Most of us grew up on Winnie the Pooh and Peter Rabbit. But we missed Babar the Elephant’s birth in a comfortable country house one starry night in 1931 when Cecile de Brunhoff invented the little elephant in a story she told her children. The pachyderm inspired her husband Jean to write and illustrate L’Histoire de Babar. Francis Poulenc, a French composer who valued charm and wit over grandeur and complexity, set the story to music which has since opened the doors to a realm of magic for children.

At the Sir Mutha Venkatasubba Rao Concert Hall on a night of tropical thundershowers Babar and a host of animals came alive to the sounds of Berthine Van Schoor’s cello, Albie Van Schalkwyk’s piano and Hanna Van Niekerk’s dulcet tones. The celebrated trio from South Africa performed at a concert in aid of NalandaWay, an NGO which works with children.

The opening piece was The Story of Babar. While Hanna turned out to be an urbane and engaging narrator, Albie employed Poulenc’s music to evoke everything from the wistful lullaby Babar’s mother sings to the honking bustling town Babar wanders into. The narrator and the pianist seemed the ideal couple to convince you that young Babar would prefer life in town, where he could buy nice suits and eat little cakes, to life in the jungle.

Albie’s piano playing was crisply dramatic with rhythmic clarity of musical thought and it was obvious that he and Berthine, who stepped in for the second piece seem to agree on just about every note from Vevek Ram’s ‘Kriya’, a work composed for the cello by a South African of Indian descent. Set to the raga Charukesi, the meditative piece invoked the deep strains of the sitar with the cellist bringing suitable clarity and bounce to the movement.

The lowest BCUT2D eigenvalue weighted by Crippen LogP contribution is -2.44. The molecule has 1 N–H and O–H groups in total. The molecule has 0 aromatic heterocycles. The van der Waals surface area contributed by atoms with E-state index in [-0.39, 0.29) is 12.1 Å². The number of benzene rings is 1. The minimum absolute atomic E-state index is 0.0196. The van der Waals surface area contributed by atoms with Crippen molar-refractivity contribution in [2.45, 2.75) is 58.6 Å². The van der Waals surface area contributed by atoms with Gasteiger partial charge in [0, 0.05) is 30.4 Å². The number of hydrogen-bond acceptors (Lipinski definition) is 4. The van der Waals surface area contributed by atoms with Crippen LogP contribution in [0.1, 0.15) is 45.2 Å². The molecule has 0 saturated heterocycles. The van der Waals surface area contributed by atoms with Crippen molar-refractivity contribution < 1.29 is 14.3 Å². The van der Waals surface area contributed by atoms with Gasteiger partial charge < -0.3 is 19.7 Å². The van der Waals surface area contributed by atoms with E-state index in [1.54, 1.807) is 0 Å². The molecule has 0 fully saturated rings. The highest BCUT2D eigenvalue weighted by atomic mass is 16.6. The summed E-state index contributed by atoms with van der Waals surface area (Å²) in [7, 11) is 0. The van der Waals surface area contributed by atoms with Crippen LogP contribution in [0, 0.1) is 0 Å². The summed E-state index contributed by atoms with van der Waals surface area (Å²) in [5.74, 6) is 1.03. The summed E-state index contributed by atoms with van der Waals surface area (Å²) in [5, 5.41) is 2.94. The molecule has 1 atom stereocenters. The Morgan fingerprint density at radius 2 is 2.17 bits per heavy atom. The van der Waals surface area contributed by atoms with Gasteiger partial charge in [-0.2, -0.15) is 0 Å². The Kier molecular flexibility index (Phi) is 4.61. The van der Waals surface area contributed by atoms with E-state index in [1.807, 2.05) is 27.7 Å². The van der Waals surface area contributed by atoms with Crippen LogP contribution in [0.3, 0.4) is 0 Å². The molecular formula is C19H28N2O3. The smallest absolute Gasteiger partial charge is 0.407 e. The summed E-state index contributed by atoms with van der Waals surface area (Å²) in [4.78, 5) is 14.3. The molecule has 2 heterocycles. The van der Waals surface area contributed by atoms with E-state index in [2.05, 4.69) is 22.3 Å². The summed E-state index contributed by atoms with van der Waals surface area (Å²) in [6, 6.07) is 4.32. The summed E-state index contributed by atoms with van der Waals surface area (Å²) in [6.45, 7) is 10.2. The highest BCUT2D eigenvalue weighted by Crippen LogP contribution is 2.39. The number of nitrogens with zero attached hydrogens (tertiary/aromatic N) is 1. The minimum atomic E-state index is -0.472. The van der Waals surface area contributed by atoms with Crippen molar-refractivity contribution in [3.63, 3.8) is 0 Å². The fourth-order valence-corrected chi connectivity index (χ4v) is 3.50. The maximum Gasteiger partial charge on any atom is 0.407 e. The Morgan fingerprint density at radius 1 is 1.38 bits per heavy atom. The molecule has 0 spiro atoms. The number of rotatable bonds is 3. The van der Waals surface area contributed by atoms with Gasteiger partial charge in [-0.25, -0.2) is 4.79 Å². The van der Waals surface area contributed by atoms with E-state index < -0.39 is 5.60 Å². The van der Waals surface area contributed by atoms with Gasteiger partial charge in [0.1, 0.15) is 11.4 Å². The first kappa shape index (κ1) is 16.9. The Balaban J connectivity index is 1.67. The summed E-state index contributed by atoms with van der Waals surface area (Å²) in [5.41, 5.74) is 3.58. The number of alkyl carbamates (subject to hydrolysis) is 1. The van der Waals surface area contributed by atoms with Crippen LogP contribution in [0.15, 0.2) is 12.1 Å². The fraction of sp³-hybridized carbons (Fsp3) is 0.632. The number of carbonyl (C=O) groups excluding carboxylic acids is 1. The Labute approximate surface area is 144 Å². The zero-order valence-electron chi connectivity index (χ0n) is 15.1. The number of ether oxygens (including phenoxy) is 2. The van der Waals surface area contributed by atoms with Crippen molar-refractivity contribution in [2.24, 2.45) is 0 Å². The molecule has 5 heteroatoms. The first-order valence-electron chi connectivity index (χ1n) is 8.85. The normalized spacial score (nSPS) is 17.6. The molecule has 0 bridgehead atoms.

It was the final piece — The Carnival of the Animals, Camille Saint Saens’ much-loved musical bestiary — that saw the musicians at their magnificent best. Originally written for two pianos and an orchestra, the music was set to delightful verse by Ogden Nash but it was the Philip de Vos version that was narrated by Hanna. Her inflections of voice and manner brought alive the lion, the hen, the donkey, kangaroo and the tortoise.

As for Berthine and Albie they did more than perform the sounds of the jungle. They slapped the laws of gravity in the face. They didn’t sit, they floated with rapture. So did Berthine’s 160-year-old cello which managed to stay put though barely gripped between her knees and which Berthine claims she loves for its warm resonance.

Berthine can produce the sweetest sound with no vibrations and hold one note for eternity with an inch of bow. And when it was time for the swan song (‘Le Cygne’) the bow remained in the space close to the fingerboard suited to sweeter, softer sounds, rather than the gritty area near the bridge. The cellist captured the heroic optimism of the finale and tragic denouement.

The vibrant interplay between the piano and the cello explored luxuriant jungle paths with ease and for the young audience who listened way past their bedtime, the result more than met the trio’s reputation.

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